Where does this data come from?

The Nebraska Accountability and Disclosure Commission publishes data every week that reports and analyzes donations, loans, spending and other campaign activity for state and local elections. The World-Herald programmed methods to download, parse and display those transactions as reported by committees that received or spent money.

How is this different from NADC's own website?

Most importantly, our site lets you search by donor name. You can see how much a person or group has donated and where that person's money went. In addition, the NADC tracks topline totals as reported by the campaigns. Our totals, meanwhile, are based only on individual transactions. This can lead to discrepancies between NADC figures and our own. For example, campaigns report donations only over $250. But their totals reported to the NADC include donations of less than that amount. Because we don't receive data on those smaller donations, our totals may be lower. The page for any committee that reports topline totals to the NADC includes a link to those records for comparison purposes.

Where are contributions to president, senate and other federal races?

Federal contributions are not tracked by the NADC, and hence not included. To explore that data, we recommend the Center for Responsive Politics' search tool.

I know a donation was made, but it doesn't appear here. Why?

It could be related to the size of the campaign. Campaigns that raise less than $5,000 are not required to report anything to the NADC. It could be due to the size of the donation, as campaigns are not required to report donations of less than $250. It could also be a matter of timing - campaigns are only required to file reports a few times a year.

Why isn't there more information about a committee?

The NADC reports a committee's name, the candidate or ballot issue it supports, its named officers and the city where it is based. Details on an independent committee's purpose are not reported to the NADC. That information can usually be gleaned by looking at a committee's spending, donations, donors and the like.

Why do some donors show up multiple times?

The NADC makes no attempt to standardize donor data. Gov. Peter Ricketts, for example, appears in the database as Peter Ricketts, Pete Ricketts and J. Peter Ricketts. He also appears with two identification numbers under the same name. To the NADC, these all represent different people. For large donors such as Gov. Ricketts, The World-Herald has attempted to standardize these records. Many donors still appear multiple times.

If you see records that ought to be standardized, please contact matt.wynn@owh.com.

Process, assumptions and limitations

The code used to process and display the data is on Github here and here.

The NADC maintains 62 tables that track campaign finance and lobbying. We had planned to include all of them. In practice, that approach created inaccuracies while providing little additional detail.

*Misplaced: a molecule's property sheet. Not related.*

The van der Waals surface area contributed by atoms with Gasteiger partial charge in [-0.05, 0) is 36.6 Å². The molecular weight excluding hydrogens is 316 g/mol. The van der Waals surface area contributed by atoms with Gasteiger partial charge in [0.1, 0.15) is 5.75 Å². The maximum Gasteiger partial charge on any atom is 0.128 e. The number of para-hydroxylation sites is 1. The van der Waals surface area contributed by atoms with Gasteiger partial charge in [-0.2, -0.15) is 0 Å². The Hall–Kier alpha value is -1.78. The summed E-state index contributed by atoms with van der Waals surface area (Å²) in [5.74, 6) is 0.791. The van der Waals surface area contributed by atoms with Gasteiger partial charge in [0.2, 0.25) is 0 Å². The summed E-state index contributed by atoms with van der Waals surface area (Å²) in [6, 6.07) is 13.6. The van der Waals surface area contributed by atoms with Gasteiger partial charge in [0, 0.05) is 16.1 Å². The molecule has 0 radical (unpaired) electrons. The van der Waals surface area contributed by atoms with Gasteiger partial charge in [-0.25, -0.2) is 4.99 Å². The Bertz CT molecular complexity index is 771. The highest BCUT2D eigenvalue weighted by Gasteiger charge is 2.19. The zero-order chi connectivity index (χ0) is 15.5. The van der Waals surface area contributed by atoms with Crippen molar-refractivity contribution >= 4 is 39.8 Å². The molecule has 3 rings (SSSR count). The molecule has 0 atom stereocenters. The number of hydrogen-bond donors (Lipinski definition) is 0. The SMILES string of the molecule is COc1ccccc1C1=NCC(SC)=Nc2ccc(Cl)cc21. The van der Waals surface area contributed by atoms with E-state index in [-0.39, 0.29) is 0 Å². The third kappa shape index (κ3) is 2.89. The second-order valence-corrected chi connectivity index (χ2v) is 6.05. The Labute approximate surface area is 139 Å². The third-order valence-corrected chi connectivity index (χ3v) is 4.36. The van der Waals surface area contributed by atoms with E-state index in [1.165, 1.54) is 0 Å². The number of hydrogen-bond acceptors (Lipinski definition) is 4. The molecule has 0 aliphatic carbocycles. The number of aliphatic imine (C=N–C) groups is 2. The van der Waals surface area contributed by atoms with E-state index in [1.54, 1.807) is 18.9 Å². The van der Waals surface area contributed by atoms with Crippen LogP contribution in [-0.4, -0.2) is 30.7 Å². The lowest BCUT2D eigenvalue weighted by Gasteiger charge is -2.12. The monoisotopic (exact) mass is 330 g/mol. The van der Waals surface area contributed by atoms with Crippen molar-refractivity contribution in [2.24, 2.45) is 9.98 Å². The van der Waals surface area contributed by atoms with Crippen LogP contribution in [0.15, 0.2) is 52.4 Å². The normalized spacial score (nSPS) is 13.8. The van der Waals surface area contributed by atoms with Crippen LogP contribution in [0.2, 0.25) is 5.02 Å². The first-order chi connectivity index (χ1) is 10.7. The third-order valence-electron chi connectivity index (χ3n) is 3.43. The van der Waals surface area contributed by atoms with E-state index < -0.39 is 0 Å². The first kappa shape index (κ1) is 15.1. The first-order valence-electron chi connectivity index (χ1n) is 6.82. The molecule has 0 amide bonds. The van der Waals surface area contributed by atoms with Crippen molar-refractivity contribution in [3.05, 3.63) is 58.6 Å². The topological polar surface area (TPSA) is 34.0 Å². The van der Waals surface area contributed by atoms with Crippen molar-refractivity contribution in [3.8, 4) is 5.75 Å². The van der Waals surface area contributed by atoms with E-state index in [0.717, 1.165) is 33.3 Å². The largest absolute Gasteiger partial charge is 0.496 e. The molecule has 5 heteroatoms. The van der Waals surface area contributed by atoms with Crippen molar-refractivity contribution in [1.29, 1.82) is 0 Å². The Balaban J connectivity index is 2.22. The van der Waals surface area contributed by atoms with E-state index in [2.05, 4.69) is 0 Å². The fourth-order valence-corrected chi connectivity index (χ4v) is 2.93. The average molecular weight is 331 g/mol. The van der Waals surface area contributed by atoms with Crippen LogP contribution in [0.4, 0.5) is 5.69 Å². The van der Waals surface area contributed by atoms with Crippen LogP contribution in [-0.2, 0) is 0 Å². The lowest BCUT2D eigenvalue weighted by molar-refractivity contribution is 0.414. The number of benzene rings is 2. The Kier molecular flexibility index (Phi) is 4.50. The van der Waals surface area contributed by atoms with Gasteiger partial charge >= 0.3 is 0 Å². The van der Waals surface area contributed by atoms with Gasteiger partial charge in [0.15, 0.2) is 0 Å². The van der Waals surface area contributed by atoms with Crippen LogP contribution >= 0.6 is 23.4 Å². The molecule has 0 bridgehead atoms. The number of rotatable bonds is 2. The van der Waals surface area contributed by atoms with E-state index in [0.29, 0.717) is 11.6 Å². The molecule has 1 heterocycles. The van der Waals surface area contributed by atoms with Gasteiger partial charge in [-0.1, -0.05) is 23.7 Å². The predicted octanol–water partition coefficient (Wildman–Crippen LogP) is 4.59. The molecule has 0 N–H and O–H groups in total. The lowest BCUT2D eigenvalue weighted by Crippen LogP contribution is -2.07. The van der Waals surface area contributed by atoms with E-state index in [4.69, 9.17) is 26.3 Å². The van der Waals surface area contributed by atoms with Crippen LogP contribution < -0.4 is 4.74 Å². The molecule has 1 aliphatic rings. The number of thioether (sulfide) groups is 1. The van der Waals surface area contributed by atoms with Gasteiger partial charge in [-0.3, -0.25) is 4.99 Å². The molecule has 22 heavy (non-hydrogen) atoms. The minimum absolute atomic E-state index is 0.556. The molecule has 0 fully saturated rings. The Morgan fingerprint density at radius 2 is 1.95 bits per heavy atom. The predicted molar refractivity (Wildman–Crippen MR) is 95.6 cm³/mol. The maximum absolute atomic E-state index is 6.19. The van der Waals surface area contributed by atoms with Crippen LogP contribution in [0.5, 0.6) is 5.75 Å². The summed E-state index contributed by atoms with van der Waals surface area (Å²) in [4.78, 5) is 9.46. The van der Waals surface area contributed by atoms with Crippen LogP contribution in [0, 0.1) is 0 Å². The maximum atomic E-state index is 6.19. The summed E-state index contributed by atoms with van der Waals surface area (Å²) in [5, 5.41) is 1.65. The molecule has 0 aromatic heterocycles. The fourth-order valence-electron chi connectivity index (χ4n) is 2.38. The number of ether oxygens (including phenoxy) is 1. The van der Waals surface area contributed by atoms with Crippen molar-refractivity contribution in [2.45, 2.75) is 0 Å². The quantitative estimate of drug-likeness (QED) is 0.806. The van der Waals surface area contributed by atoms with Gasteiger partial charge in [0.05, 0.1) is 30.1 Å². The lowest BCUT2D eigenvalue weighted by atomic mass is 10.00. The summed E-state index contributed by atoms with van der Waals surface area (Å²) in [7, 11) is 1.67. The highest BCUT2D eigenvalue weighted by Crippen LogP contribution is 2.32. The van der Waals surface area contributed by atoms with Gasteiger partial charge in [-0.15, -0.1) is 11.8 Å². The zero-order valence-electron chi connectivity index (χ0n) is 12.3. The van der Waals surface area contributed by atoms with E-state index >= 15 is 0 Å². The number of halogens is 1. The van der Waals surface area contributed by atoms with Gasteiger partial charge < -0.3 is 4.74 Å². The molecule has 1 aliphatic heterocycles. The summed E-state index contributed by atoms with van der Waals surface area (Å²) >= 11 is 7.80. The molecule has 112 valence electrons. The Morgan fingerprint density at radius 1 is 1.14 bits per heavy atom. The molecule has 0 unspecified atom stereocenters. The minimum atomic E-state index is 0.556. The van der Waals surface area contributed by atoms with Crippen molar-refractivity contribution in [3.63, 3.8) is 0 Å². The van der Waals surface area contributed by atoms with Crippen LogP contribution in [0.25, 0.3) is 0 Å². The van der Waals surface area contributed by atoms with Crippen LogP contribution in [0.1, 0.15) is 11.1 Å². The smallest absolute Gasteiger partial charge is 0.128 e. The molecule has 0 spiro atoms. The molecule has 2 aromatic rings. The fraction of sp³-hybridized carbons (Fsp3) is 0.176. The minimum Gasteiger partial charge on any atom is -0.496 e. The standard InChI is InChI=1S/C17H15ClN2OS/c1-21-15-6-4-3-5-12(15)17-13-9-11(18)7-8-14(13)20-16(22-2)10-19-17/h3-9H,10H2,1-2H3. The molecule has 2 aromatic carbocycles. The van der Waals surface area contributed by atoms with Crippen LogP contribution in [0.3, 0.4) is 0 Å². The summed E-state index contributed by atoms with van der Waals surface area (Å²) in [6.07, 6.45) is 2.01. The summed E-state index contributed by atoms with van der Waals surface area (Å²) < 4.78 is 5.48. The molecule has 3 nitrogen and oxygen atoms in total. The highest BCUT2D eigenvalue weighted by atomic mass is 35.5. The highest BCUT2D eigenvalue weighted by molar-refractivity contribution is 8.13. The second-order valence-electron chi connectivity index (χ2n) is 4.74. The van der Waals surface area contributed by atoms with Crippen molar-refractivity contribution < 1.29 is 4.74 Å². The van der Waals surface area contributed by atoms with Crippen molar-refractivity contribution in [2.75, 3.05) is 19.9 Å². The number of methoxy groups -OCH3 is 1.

Instead, we chose to include donations only as reported by the receiving committees. Even with this approach, there were some duplicate donations to the same committee from the same donor for the same amount on the same day. After consulting with the NADC about some large examples of such duplication, we eliminated duplicates that fit those criteria. If you'd like the raw information, complete with duplicates, we maintain a feed.

In the end, 13 tables wound up in the data powering this site:

  • B1AB: Donations reported by campaign and ballot question committees.
  • B2A: Donations reported by political party committees, such as the Douglas County Republican Party or the Nebraska Democratic Party.
  • B4A: Donations reported by independent campaign committees, those not officially aligned with any single campaign.
  • B1D: Expenditures reported by campaign and ballot question committees.
  • B2B: Expenditures by political party committees. While the table also includes donations by political party committees, we did not include them here to avoid duplication.
  • B4B1: Expenditures and loans as reported by independent committees. Again, we excluded information on the committees' donations to avoid duplication.
  • B4B3: "Disbursements" by independent committees. Similar to B4B1.
  • B6: Independent expenditures reported to the NADC.
  • B73: "Indirect contributions" from corporations, unions or other associations. While the raw data tracks in-kind donations and personal services, we track only independent expenditures.

Data from multiple tables were used to identify entities that received or gave donations.

This raw data was compressed into five tables:

Entity: Any group, committee, donor, lender or other entity that has been assigned a unique ID by the NADC. This is the parent table.

Donation: Money, in-kind donations, "direct expenditures" to a committee.

Candidate: Candidates tied to campaign committees and ballot questions.

Loan: Loans borrowed, repaid or forgiven by committees.

Expenditure: Includes both administrative expenses and "targeted" expenses that were earmarked to support or oppose a candidate or committee.

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